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In Virginia, a civil action for fraud requires more than just dishonest or unethical behavior on the part of the individual or business being sued. People lie all the time, and tort liability usually does not arise. The law of fraud is more concerned about pecuniary loss resulting from the intentional misrepresentation or nondisclosure of material facts. Several years ago, I posted a blog entry entitled “Fraud: What It Is, and What It Is Not.” There, I explained that a plaintiff bringing an action for fraud must allege and prove (1) a false representation, (2) of a present, material fact, (3) made intentionally and knowingly, (4) with intent to mislead, (5) reasonable reliance by the party misled, and (6) resulting damage. Today, I want to elaborate on the first of those elements: the requirement of a fraudulent misrepresentation.

First of all, when we talk of false or fraudulent misrepresentations, we’re not just dealing with the written word. Just as the hearsay rule can apply to nonverbal conduct intended as an assertion, the first element of fraud can apply to nonverbal conduct that amounts to an assertion of fact inconsistent with the truth. If a person acts in such a way as to suggest the existence of a fact, and that fact does not exist, a misrepresentation has occurred upon which a fraud action may potentially be based.

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Actual fraud is defined in Virginia as a misrepresentation of a material fact, made knowingly and intentionally, with the intent to mislead another person, when the person to whom the misrepresentation was made reasonably relies on that misrepresentation and suffers damages as a result. In other words, you commit fraud when you lie to someone for the purpose of tricking that person into doing something (or refraining from doing something), and the person believes you and falls for it. The misrepresentation does not need to be expressed in words; it can be communicated through nonverbal conduct. Sometimes even silent non-communication can amount to “fraud by omission.” If you know that remaining silent would cause someone to reasonably (but erroneously) infer certain facts and you intentionally fail to speak up, that could be actionable as fraud. If the misrepresentation causes the recipient to do something he would not have done had he not heard the lie, he is said to have relied on the misrepresentation.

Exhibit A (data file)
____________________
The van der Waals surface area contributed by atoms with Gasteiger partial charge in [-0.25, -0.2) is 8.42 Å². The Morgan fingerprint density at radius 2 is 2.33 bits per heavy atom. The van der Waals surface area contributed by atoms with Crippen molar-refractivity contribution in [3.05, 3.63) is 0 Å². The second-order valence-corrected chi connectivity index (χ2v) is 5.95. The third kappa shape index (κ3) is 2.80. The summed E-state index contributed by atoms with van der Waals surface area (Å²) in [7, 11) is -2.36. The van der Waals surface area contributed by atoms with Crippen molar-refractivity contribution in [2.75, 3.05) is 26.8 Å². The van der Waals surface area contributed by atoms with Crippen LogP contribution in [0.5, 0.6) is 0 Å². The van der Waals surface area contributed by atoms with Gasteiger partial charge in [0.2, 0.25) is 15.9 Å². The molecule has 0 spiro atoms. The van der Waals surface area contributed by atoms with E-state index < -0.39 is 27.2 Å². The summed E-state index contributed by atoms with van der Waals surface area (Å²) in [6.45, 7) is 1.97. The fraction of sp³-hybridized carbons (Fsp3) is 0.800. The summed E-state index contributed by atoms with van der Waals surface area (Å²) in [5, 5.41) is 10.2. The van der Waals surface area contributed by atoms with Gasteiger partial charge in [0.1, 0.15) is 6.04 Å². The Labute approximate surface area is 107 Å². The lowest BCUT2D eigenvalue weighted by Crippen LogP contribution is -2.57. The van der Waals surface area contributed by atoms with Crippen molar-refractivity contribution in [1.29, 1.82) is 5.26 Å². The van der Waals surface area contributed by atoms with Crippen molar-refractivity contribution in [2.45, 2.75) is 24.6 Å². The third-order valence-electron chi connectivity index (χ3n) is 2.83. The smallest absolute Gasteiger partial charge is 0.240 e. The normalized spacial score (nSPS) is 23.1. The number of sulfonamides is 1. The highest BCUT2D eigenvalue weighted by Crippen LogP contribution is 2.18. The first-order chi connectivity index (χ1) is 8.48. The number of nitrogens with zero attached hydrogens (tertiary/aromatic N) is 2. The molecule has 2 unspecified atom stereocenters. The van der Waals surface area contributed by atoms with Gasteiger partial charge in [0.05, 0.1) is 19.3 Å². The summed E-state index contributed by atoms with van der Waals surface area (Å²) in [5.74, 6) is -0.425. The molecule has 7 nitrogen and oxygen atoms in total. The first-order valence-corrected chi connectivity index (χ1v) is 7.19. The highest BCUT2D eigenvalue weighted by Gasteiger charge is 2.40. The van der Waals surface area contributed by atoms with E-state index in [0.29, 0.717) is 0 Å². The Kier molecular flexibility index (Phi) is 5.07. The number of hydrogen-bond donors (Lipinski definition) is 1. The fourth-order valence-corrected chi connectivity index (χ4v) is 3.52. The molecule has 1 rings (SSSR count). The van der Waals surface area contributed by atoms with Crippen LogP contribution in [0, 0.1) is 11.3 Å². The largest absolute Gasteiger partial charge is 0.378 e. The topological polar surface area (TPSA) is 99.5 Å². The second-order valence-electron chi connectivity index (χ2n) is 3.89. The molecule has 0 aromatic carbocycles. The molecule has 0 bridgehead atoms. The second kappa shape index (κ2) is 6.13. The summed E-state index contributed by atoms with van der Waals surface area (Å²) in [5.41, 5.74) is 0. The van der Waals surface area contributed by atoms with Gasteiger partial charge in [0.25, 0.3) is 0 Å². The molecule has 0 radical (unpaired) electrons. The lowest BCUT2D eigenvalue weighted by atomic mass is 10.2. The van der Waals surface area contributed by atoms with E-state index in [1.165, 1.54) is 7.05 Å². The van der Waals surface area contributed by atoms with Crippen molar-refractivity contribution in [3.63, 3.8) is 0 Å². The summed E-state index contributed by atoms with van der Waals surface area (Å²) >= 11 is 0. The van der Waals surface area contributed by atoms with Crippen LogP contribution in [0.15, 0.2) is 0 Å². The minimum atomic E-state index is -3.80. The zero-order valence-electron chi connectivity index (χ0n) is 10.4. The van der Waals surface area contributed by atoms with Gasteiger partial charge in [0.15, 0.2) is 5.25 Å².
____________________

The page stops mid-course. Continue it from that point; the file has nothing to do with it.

If you don’t want your fraud lawsuit to get dismissed at the outset, be sure to allege in the complaint that the misrepresentation was made concerning a present or past fact. A common mistake is to confuse fraudulent misrepresentations with broken promises. You can sometimes sue for a broken promise, but a broken promise is not fraud because a promise is an undertaking to take some action in the future. Assuming you’re not psychic or clairvoyant (which is an assumption the judge is going to make, I assure you), you don’t know what the future holds, so you can’t “misrepresent” the future. If you say you will do something in the future but then you don’t actually do it, you have broken a promise and perhaps breached a contract; you haven’t committed fraud.